Compile a list of all techniques and methods presently being used to obtain potential clients. Accompanying this list should be a space to evaluate how well each technique or method has worked. Make a note as to who made the contact. Each person associated with the firm should be expected to have input into this process. This will help everyone feel more committed to the firm's success.

This analysis should point out what is working and what is not. Have you increased your client base through your current practices? Have your methods or techniques of obtaining new clients been successful? If you accomplished your goal then by all means continue doing what you have been doing. On the other hand, if you didn't do as well as you would have liked, changes need to be implemented.

Set Objectives

Acquiring prospects is a continuing process for a growth-oriented firm. Today the business environment is in a state of flux. Old businesses are fading away and new businesses are being started. This will cause a turnover of clients. Unless a firm has a method for obtaining new clients, it, too, may fade away. Regardless of the method chosen to obtain new clients, objectives need to be established. Objectives establish the specifics to be carried out after a goal has been decided upon. This relates back to your practice definition. These objectives will be specific as to the type of clients being sought, what is to be accomplished, how much of an increase is expected (quantitative) and when it will be accomplished (time period).

As can be noted, objectives provide a means through which actual performance can be evaluated. Objectives are necessary in order to exercise proper control in a firm. Therefore, they should be both realistic and attainable.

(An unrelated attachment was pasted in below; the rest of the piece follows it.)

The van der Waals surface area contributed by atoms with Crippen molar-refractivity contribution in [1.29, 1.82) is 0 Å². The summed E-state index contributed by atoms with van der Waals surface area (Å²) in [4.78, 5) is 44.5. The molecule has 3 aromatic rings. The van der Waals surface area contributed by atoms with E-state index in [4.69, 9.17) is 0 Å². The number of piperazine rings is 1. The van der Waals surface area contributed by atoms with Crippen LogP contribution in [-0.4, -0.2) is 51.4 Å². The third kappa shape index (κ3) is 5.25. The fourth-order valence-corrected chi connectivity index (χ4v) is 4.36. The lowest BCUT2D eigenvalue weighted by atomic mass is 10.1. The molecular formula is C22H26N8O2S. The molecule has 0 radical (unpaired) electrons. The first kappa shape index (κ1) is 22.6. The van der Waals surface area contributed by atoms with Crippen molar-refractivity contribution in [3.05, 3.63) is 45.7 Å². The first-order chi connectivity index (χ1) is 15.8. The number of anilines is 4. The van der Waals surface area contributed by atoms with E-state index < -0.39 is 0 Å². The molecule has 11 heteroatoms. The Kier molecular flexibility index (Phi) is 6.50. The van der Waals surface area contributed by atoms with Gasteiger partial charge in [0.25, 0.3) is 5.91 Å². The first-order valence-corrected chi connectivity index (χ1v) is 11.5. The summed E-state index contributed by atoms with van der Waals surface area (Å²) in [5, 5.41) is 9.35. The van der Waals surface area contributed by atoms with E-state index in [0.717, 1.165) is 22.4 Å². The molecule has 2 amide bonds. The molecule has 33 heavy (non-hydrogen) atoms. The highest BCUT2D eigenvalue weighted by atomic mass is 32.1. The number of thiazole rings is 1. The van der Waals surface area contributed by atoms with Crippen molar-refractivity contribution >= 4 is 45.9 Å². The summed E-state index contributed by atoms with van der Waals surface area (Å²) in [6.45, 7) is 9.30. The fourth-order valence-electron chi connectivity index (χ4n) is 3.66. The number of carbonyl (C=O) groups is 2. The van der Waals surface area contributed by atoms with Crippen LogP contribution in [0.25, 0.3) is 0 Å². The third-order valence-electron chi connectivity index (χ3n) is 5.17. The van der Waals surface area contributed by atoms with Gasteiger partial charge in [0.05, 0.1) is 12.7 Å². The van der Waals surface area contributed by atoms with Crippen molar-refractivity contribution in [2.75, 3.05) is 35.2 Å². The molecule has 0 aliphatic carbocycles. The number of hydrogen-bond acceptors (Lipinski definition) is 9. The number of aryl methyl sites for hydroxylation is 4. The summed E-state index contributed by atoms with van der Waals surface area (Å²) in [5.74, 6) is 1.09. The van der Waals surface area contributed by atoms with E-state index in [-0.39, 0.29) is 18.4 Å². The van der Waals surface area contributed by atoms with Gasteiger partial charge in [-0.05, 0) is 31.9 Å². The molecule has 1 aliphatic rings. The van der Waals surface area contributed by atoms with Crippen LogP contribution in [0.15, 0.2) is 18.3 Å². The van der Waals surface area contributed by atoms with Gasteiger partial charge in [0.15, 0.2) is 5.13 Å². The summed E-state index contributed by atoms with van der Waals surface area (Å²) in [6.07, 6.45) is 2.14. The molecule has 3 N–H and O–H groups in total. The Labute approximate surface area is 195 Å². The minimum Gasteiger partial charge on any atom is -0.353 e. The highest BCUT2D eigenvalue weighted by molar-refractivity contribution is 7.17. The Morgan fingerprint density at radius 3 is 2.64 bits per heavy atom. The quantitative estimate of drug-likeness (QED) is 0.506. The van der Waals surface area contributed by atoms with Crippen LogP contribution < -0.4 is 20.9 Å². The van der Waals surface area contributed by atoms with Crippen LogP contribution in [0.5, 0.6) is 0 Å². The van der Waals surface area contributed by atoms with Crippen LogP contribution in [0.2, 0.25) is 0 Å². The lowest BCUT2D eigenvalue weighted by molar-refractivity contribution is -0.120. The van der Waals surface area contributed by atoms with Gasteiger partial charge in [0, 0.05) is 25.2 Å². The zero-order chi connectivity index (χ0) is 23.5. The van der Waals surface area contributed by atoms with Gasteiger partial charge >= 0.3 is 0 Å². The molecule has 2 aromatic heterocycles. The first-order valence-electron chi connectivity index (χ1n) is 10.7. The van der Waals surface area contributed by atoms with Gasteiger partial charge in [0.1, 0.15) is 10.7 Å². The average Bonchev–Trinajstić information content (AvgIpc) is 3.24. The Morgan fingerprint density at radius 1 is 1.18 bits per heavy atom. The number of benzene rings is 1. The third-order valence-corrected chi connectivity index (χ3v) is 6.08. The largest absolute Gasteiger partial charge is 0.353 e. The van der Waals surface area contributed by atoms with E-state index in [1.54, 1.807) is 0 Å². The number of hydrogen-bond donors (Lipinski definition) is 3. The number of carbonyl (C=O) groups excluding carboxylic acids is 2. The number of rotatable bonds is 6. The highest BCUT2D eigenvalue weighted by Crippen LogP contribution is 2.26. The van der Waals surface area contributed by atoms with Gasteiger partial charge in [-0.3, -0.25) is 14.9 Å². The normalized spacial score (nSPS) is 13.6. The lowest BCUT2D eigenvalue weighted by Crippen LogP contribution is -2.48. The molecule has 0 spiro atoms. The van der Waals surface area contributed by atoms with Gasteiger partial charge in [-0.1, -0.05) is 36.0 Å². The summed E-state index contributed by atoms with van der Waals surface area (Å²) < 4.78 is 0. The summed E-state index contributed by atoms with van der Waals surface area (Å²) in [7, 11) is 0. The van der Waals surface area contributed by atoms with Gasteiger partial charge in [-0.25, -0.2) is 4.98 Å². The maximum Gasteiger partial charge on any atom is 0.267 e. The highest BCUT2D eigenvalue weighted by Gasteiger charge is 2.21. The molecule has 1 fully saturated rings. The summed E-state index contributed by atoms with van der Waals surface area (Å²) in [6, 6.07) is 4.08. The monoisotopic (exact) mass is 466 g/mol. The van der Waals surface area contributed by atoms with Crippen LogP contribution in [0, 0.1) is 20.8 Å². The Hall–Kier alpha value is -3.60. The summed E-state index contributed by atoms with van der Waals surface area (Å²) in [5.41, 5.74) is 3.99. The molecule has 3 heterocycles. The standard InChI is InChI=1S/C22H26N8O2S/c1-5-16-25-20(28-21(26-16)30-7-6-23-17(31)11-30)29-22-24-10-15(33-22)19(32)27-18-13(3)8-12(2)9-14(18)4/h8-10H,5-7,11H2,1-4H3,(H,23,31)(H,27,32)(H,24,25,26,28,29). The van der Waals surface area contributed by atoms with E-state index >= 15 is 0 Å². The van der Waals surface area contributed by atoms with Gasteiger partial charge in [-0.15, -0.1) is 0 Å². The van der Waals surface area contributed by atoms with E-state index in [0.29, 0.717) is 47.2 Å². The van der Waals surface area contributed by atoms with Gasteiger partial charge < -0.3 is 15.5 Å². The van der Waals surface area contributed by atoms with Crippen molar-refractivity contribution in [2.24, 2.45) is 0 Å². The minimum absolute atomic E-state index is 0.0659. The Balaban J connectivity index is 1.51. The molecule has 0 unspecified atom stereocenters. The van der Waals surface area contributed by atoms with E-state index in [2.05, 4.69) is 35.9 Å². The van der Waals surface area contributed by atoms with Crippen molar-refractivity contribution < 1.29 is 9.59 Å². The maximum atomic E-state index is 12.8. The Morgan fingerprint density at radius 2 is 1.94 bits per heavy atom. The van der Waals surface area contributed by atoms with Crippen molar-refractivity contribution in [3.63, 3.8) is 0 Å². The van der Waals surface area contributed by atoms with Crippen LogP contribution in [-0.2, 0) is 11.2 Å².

The authors sought to dispel common arguments in the accounting profession:

1. Businessmen do not want to

be contacted by accountants,

and 2. Businesses who already

employ accountants are satisfied

with the services being

received. If, in fact, this is

true, you cannot prospect in

the traditional manner.

A mail survey was conducted among 100 businesses which had been incorporated within the previous 60 days or which had acquired city privilege licenses within that time period. Names were randomly selected from data published in a daily newspaper which featured business data of this type. This data can also be obtained free of cost directly from the state or local government office where such records are kept.

A letter with a tear section at the bottom with four questions was mailed to each of the 100 businesses. Respondents were encouraged to complete the questions and return the tear section in an enclosed stamped envelope. The results are shown Table 1.

As previously noted, all of the businesses surveyed had either incorporated or acquired a privilege license within the previous 60 days. This might signify those indicating their businesses to be over four months old were mature, established businesses.

The survey instrument was mailed to respondents without regard to type of business or kinds of accounting services needed. A practitioner who has planned as indicated above would send letters only to those businesses with whom services could be satisfactorily rendered. This is the importance of defining the business you are in -- you identify the type of prospects to be sought.

Question 2 indicates that even though direct solicitation is possible, accountants still refrain from directly contacting potential clients.

Question 3 responses are very interesting and important to a practitioner considering prospecting for new clients. Eleven respondents are agreeable to a meeting and four more indicate that they may be. This is a rather high percentage considering 41 employed an accounting firm. Nine of the "yes" respondents currently employed an outside accounting firm.